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Luiz Inácio Lula da Silva, the former Brazilian president who is in the middle of another run for the presidency, made waves in an interview published Wednesday when he said Ukrainian President Volodymyr Zelensky shares blame for the Russian invasion earlier this year.
Characterized as a deeply left-leaning liberal, Lula, speaking to Time magazine, made fun of Zelensky in terms of his role as a nation’s leader where rather than being dignified and factual he said, “I see the president of Ukraine, speaking on television, being applauded, getting a standing ovation by all the parliamentarians. This guy is as responsible as [Russian President Vladimir] Putin for the war.”
Lula’s comments, as have Putin’s Victory Parade comments, elicited negligible Western news coverage, since it has become almost a sacrilege in the West to do anything but praise the current president of Ukraine.
Politicians from across the world trip over themselves to get an opportunity to be seen with Zelensky in Kyiv.
The former Brazilian president, who was convicted following an investigation into a bribery scandal to later have the charges annulled, told the magazine that Zelensky should have ignored Western officials and acknowledged Russia's security concerns prior to the conflict.
“We should be having a serious conversation. OK, you were a nice comedian. But let us not make war for you to show up on TV,” Lula said. He said Zelensky should have resisted talking about Ukraine joining NATO.
Lula’s interview with the magazine was wide-ranging and he pointed to diplomatic shortcomings from the United States that he said had the political clout to avoid the war and not “incite it.”
“Biden could have taken a plane to Moscow to talk to Putin. This is the kind of attitude you expect from a leader,” he said.
He continued, “In the same way the Americans persuaded the Russians not to put missiles in Cuba in 1961, Biden could have said, ‘We’re going to speak a bit more. We don't want Ukraine in NATO, full stop.’ That's not a concession.”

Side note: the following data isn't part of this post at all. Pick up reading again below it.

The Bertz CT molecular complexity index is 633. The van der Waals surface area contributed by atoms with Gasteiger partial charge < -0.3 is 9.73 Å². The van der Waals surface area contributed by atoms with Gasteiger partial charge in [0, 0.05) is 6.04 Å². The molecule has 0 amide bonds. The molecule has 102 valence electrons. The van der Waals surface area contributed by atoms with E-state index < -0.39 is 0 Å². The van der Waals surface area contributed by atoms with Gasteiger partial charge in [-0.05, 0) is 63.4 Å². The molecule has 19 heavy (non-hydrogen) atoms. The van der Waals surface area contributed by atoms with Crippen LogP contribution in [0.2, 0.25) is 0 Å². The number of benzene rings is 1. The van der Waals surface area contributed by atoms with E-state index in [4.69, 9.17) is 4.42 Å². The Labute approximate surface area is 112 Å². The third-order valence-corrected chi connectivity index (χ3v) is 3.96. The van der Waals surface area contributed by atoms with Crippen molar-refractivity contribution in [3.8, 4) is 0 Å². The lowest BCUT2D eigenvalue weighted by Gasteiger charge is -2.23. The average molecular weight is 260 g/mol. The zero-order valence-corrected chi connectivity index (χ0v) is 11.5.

Lula said politicians “reap what we sow.”
Lula brought up Zelensky’s desire to be on camera and said it seems as though “he's part of the spectacle.”
“He’s on television morning, noon, and night. He is in the U.K. parliament, the German parliament, the French parliament, the Italian parliament, as if he were waging a political campaign. He should be at the negotiating table,” Lula said.
TRENDPOST: The Trends Journal has extensively reported on the U.S.'s position vis-á-vis the Ukrainian conflict and has published several articles about Secretary of State Antony Blinken refusing to make any concessions when it came to Russia's security concerns about NATO encroachment. (See “WASHINGTON AND NATO: NO CONCESSIONS TO RUSSIA.”)
Russian President Putin raised concerns about weapons systems being placed near Russia's borders and called the move “red lines.” Putin sees the possibility of Ukraine becoming a member of NATO as a security threat for Russia. NATO says it will not let Moscow dictate who gets to join and who does not.
Since the war started, the U.S. has been a total cheerleader for Ukraine, when it is not providing weaponry. We reported last week that House Speaker Nancy Pelosi and her “Delegation of Doom,” visited Zelensky in Kyiv and promised more weapons after lavishing him with the customary praise.
Rep. Adam Schiff, who was part of the delegation, tweeted, he was in “awe of the courage of President Zelenskyy and the Ukrainian people. In the face of extreme Russian brutality, Zelenskyy has inspired his people, and freedom-loving individuals across the world.”
Rep. Jason Crow, D-Colo., was part of the delegation that genuflected at the Altar of Zelensky, and told reporters afterwards that there were three areas of focus: "weapons, weapons, and weapons." He also posted a photo on his Twitter page promising Kyiv that the U.S. “is in this to win in and we will stand with Ukraine until victory is won.”
TRENDPOST: it should be noted that The Trends Journal reported prior to the war that Jens Stoltenberg, NATO’s secretary-general, was vague on what kind of response the alliance would have in the event of a Russian invasion and has on one occasion clarified that Ukraine is a NATO partner and not a member. (See “UKRAINE CONFLICT HEATS UP: PUTIN RECOGNIZES DONETSK, LUHANSK AS INDEPENDENT FROM UKRAINE.”)
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